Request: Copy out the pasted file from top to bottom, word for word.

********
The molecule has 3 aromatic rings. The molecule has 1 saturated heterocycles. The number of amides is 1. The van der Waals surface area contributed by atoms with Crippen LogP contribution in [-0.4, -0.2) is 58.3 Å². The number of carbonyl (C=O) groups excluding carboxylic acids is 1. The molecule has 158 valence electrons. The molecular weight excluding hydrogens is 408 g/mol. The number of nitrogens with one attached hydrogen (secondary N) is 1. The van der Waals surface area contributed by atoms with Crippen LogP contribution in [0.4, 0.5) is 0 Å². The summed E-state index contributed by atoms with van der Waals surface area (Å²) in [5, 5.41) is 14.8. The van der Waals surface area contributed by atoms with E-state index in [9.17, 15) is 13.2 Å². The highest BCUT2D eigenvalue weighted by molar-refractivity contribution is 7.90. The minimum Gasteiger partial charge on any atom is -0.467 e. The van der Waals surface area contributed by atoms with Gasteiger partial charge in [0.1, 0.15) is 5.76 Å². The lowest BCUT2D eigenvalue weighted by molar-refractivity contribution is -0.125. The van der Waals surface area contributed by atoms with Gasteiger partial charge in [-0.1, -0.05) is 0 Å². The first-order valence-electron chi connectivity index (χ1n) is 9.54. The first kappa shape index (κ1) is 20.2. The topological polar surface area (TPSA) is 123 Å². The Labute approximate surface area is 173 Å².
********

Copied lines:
The molecule has 3 aromatic rings. The molecule has 1 saturated heterocycles. The number of amides is 1. The van der Waals surface area contributed by atoms with Crippen LogP contribution in [-0.4, -0.2) is 58.3 Å². The number of carbonyl (C=O) groups excluding carboxylic acids is 1. The molecule has 158 valence electrons. The molecular weight excluding hydrogens is 408 g/mol. The number of nitrogens with one attached hydrogen (secondary N) is 1. The van der Waals surface area contributed by atoms with Crippen LogP contribution in [0.4, 0.5) is 0 Å². The summed E-state index contributed by atoms with van der Waals surface area (Å²) in [5, 5.41) is 14.8. The van der Waals surface area contributed by atoms with E-state index in [9.17, 15) is 13.2 Å². The highest BCUT2D eigenvalue weighted by molar-refractivity contribution is 7.90. The minimum Gasteiger partial charge on any atom is -0.467 e. The van der Waals surface area contributed by atoms with Gasteiger partial charge in [0.1, 0.15) is 5.76 Å². The lowest BCUT2D eigenvalue weighted by molar-refractivity contribution is -0.125. The van der Waals surface area contributed by atoms with Gasteiger partial charge in [-0.1, -0.05) is 0 Å². The first-order valence-electron chi connectivity index (χ1n) is 9.54. The first kappa shape index (κ1) is 20.2. The topological polar surface area (TPSA) is 123 Å². The Labute approximate surface area is 173 Å².